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How I Write and Learn

Tales from the Home Office: The Uncluttering

By Austin, a Writing Coach

Like most folks, I have a lot of projects going on. And like most folks, I have projects that are all at various stages of development, degrees of interest personally, and levels of importance professionally and financially. In addition to my work at the Writing Center, I’m taking classes at the School of Information and Library Science, working with government documents at Duke University Libraries, helping two professors with their respective book projects, trying to navigate what a gig looks like as a quarantined musician, and trying to figure out how the heck Facebook Live works so that the venue I work for can host musicians virtually. And you know, trying to eat and sleep occasionally. It’s a delicate balance.

Pre-quarantine, my chaotic schedule was kind of helpful. I just did whatever I was supposed to do at any given time and place so that things got done, ideally somewhere around the time that they were supposed to. This schedule involved frantically running around, writing papers in strange places at strange hours, and frequently checking Google Calendar. The challenge of showing up in the right places at the right times and keeping deadlines straight meant that I never really had much choice in terms of where my work happened.

Now, there is only one right place to be. That has been a bigger adjustment than I thought it would be.

Within the first few days of working from home, it became clear that I had underestimated the influence of my physical environment on my personal productivity. In the everyday scramble of my usual life, my house had become something of a chaotic repository for project detritus, meaning that my home workspace was pretty much a mess. All of my necessary materials were accounted for, but having all of it around all of the time made it impossible for me to focus on any one thing for very long at all. Not to mention the considerable distractions of checking the news, trying not to check the news, googling “dry cough,” and having one-sided conversations with my lovely dog.

A photo of a scruffy black dog panting in a field with a tennis ball in front of her.
This is Cholula. She’s all play and no work.

So I resolved to purposefully create a space that would facilitate focus through a process I dubbed The Uncluttering. See below for a picture of what my workspace looked like at the beginning.

A photo of a messy brown table in a yellow room with candles, paper towels, books, cards, a bowl of bric-a-brac, a motorcycle helmet, and other items cluttering it.
The Horror!

Judge if you must. I’m admittedly kind of a messy person, but normally that doesn’t present much of a problem in terms of productivity or focus. However, these are desperate times, and everyone knows what those call for. I needed a clean slate.

A photo of the same brown table in the same yellow room cleaned and completely void of items.
I cleaned it, I swear. This table has just seen better days.

I wish that I could say that I put everything away in a carefully considered location. I didn’t. I just put it all on a different table.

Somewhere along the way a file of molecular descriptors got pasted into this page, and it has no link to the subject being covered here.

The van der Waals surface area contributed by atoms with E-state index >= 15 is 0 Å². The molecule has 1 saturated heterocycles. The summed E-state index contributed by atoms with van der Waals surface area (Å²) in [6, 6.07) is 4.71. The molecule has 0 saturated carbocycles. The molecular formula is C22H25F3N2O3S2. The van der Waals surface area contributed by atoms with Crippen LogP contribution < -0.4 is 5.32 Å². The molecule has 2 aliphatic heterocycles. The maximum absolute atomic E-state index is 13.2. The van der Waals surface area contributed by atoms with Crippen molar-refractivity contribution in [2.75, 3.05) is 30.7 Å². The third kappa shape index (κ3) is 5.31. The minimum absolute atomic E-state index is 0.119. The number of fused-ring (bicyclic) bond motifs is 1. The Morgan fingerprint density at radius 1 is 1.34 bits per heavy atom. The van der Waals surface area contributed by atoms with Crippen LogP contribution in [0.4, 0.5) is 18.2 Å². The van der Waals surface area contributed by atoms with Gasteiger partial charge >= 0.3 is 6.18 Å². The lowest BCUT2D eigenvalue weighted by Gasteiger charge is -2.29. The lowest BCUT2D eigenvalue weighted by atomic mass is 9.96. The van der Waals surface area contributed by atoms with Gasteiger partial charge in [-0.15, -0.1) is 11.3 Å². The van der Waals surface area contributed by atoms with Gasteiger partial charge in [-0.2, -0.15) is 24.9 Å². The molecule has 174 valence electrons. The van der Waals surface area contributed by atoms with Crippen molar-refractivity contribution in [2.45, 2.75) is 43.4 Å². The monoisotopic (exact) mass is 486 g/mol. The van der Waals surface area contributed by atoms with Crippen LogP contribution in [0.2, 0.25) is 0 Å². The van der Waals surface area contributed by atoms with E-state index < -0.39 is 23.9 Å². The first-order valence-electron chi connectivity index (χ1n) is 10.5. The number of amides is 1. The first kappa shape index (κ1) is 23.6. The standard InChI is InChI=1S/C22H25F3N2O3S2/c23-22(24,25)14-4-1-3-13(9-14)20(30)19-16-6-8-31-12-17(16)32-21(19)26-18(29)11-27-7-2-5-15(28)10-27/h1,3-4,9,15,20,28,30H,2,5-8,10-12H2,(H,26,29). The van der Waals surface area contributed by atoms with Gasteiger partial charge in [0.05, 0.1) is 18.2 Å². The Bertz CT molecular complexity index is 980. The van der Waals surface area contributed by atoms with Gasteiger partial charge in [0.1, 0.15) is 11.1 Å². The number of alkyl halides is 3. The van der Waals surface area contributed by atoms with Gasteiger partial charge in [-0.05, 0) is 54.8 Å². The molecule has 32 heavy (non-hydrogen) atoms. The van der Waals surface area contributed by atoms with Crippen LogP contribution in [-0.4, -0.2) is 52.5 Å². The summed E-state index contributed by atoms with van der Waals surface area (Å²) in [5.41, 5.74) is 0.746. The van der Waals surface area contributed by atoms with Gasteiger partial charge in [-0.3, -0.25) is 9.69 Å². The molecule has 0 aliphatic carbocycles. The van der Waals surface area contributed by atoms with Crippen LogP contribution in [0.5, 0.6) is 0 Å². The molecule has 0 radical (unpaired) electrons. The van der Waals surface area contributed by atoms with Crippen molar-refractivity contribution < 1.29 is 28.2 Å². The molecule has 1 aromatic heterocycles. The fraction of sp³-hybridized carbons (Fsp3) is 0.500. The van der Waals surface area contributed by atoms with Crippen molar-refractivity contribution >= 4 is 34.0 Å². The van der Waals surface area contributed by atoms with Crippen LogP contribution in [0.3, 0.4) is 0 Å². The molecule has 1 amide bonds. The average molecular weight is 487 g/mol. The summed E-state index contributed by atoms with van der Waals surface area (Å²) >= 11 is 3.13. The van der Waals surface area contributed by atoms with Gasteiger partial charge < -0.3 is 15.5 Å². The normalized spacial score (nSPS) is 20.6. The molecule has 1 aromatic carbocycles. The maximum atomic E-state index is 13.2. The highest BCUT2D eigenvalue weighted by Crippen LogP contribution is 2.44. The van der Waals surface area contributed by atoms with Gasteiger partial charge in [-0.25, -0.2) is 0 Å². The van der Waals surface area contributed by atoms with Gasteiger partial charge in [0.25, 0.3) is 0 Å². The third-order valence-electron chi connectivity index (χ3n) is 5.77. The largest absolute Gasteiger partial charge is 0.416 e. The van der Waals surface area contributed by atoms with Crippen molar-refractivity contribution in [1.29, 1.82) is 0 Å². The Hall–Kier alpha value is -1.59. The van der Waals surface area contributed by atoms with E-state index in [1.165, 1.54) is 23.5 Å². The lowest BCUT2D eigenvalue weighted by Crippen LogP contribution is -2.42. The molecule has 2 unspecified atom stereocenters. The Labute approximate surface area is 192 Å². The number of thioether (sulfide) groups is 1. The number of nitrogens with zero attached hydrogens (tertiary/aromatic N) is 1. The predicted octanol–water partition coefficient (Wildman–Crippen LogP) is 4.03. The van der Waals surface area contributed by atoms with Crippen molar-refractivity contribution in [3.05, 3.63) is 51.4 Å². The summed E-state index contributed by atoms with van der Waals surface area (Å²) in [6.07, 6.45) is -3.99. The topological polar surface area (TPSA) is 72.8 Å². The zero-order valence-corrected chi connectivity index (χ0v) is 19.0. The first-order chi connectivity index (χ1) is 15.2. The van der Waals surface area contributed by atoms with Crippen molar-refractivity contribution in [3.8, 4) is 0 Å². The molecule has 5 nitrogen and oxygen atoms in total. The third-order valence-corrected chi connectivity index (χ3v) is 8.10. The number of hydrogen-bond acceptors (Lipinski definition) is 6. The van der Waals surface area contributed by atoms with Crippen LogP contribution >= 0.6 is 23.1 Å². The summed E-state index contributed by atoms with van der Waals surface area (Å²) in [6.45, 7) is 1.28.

That’s O.K. though. All that I really needed to do was clear out one space where I could concentrate on one thing at a time. Once my specialized focus table™ was cleared, I made one strategic decision: to sit on the opposite side, facing the window instead of the (still-cluttered) room. I shamelessly lifted this idea from a number of clickbaity articles about the role of natural light in crafting the perfect work-from-home environment that I would have scoffed at until pretty recently. I’m no longer scoffing.

Now all I had to do was pick which project to focus on and bring it to the table. One strategy that I borrowed from my work at the Writing Center was to divide my working time into hour-long increments that include 10 minute breaks at the end of each hour. So, at the top of the hour, I decide which project to work on and bring it to the table. And so far, as long as I stick to this model, I have been able to direct and maintain my focus much more effectively.

A photo of the same brown table in the same yellow room featuring only a laptop and notebook.
So productive!

One last thing: this particular strategy helped me this time, but everyone’s different, and our needs vary depending on circumstance. Normally, I would be the first to claim that a little bit of clutter isn’t such a big deal and that it can even lend inspiration. And I still believe that to some degree. But we are living in abnormal times. Acknowledging that fact was the first step towards taking a step back to think critically about why I was having a hard time and what I could do to make things easier on myself. That process of self-reflection has value no matter how cluttered my workspace becomes, and it’s something that I plan to engage in even after we return to “normal.”

This blog showcases the perspectives of UNC Chapel Hill community members learning and writing online. If you want to talk to a Writing and Learning Center coach about implementing strategies described in the blog, make an appointment with a writing coach or an academic coach today. Have an idea for a blog post about how you are learning and writing remotely? Contact us here.

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